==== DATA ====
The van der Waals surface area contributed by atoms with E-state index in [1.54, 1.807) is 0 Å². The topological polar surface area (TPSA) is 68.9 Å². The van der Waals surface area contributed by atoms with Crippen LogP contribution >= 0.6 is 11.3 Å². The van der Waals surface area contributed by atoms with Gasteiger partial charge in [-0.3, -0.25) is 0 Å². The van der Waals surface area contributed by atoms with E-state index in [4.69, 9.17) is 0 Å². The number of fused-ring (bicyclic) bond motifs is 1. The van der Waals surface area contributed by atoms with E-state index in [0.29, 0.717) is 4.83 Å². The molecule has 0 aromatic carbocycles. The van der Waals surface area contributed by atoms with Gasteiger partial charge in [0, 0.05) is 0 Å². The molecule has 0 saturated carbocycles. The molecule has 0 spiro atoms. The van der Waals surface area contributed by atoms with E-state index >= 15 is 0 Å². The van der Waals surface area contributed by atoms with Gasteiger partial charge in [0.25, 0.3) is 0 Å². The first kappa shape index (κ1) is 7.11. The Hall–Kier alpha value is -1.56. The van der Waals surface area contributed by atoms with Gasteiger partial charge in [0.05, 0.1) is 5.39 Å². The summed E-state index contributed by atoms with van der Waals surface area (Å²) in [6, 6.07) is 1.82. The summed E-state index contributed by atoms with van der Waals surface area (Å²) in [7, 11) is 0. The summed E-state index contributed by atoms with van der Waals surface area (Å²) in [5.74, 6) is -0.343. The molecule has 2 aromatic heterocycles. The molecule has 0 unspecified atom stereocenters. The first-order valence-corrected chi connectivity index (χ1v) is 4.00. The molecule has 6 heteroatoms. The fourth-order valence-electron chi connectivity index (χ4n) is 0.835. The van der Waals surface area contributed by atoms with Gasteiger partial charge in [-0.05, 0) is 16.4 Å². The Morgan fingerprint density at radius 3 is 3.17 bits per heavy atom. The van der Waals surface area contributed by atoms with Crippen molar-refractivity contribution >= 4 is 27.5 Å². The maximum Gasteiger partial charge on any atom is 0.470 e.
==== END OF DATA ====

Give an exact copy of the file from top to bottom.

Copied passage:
The van der Waals surface area contributed by atoms with E-state index in [1.54, 1.807) is 0 Å². The topological polar surface area (TPSA) is 68.9 Å². The van der Waals surface area contributed by atoms with Crippen LogP contribution >= 0.6 is 11.3 Å². The van der Waals surface area contributed by atoms with Gasteiger partial charge in [-0.3, -0.25) is 0 Å². The van der Waals surface area contributed by atoms with E-state index in [4.69, 9.17) is 0 Å². The number of fused-ring (bicyclic) bond motifs is 1. The van der Waals surface area contributed by atoms with E-state index in [0.29, 0.717) is 4.83 Å². The molecule has 0 aromatic carbocycles. The van der Waals surface area contributed by atoms with Gasteiger partial charge in [0, 0.05) is 0 Å². The molecule has 0 saturated carbocycles. The molecule has 0 spiro atoms. The van der Waals surface area contributed by atoms with E-state index >= 15 is 0 Å². The van der Waals surface area contributed by atoms with Gasteiger partial charge in [0.25, 0.3) is 0 Å². The first kappa shape index (κ1) is 7.11. The Hall–Kier alpha value is -1.56. The van der Waals surface area contributed by atoms with Gasteiger partial charge in [0.05, 0.1) is 5.39 Å². The summed E-state index contributed by atoms with van der Waals surface area (Å²) in [6, 6.07) is 1.82. The summed E-state index contributed by atoms with van der Waals surface area (Å²) in [7, 11) is 0. The summed E-state index contributed by atoms with van der Waals surface area (Å²) in [5.74, 6) is -0.343. The molecule has 2 aromatic heterocycles. The molecule has 0 unspecified atom stereocenters. The first-order valence-corrected chi connectivity index (χ1v) is 4.00. The molecule has 6 heteroatoms. The fourth-order valence-electron chi connectivity index (χ4n) is 0.835. The van der Waals surface area contributed by atoms with Gasteiger partial charge in [-0.05, 0) is 16.4 Å². The Morgan fingerprint density at radius 3 is 3.17 bits per heavy atom. The van der Waals surface area contributed by atoms with Crippen molar-refractivity contribution >= 4 is 27.5 Å². The maximum Gasteiger partial charge on any atom is 0.470 e.